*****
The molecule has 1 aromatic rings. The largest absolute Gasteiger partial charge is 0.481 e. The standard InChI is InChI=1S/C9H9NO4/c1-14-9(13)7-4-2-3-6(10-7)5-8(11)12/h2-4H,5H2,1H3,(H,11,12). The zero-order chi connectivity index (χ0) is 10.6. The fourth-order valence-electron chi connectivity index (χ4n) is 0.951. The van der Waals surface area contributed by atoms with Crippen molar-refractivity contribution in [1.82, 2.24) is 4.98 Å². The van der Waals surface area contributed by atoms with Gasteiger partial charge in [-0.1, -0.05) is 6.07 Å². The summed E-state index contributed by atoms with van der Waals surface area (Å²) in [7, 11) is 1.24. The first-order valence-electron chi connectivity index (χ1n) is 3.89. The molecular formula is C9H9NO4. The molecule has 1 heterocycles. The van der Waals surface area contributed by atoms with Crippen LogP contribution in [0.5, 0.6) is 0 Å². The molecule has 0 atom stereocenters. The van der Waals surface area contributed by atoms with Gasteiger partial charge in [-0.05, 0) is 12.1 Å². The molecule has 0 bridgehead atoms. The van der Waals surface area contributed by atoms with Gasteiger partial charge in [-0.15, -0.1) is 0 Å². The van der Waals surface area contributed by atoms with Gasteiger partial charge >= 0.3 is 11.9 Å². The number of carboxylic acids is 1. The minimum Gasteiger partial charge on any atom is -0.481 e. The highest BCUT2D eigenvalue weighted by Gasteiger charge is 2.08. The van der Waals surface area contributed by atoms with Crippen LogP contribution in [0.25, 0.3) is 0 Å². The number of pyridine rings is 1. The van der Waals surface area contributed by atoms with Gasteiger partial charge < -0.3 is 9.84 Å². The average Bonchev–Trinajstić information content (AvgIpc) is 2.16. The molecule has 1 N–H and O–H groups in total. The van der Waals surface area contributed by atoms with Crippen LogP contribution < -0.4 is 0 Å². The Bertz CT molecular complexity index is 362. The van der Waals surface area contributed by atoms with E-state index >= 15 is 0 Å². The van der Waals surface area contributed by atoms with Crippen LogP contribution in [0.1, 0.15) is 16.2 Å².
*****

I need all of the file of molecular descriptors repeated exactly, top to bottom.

The molecule has 1 aromatic rings. The largest absolute Gasteiger partial charge is 0.481 e. The standard InChI is InChI=1S/C9H9NO4/c1-14-9(13)7-4-2-3-6(10-7)5-8(11)12/h2-4H,5H2,1H3,(H,11,12). The zero-order chi connectivity index (χ0) is 10.6. The fourth-order valence-electron chi connectivity index (χ4n) is 0.951. The van der Waals surface area contributed by atoms with Crippen molar-refractivity contribution in [1.82, 2.24) is 4.98 Å². The van der Waals surface area contributed by atoms with Gasteiger partial charge in [-0.1, -0.05) is 6.07 Å². The summed E-state index contributed by atoms with van der Waals surface area (Å²) in [7, 11) is 1.24. The first-order valence-electron chi connectivity index (χ1n) is 3.89. The molecular formula is C9H9NO4. The molecule has 1 heterocycles. The van der Waals surface area contributed by atoms with Crippen LogP contribution in [0.5, 0.6) is 0 Å². The molecule has 0 atom stereocenters. The van der Waals surface area contributed by atoms with Gasteiger partial charge in [-0.05, 0) is 12.1 Å². The molecule has 0 bridgehead atoms. The van der Waals surface area contributed by atoms with Gasteiger partial charge in [-0.15, -0.1) is 0 Å². The van der Waals surface area contributed by atoms with Gasteiger partial charge >= 0.3 is 11.9 Å². The number of carboxylic acids is 1. The minimum Gasteiger partial charge on any atom is -0.481 e. The highest BCUT2D eigenvalue weighted by Gasteiger charge is 2.08. The van der Waals surface area contributed by atoms with Crippen LogP contribution in [0.25, 0.3) is 0 Å². The number of pyridine rings is 1. The van der Waals surface area contributed by atoms with Gasteiger partial charge < -0.3 is 9.84 Å². The average Bonchev–Trinajstić information content (AvgIpc) is 2.16. The molecule has 1 N–H and O–H groups in total. The van der Waals surface area contributed by atoms with Crippen LogP contribution < -0.4 is 0 Å². The Bertz CT molecular complexity index is 362. The van der Waals surface area contributed by atoms with E-state index >= 15 is 0 Å². The van der Waals surface area contributed by atoms with Crippen LogP contribution in [0.1, 0.15) is 16.2 Å².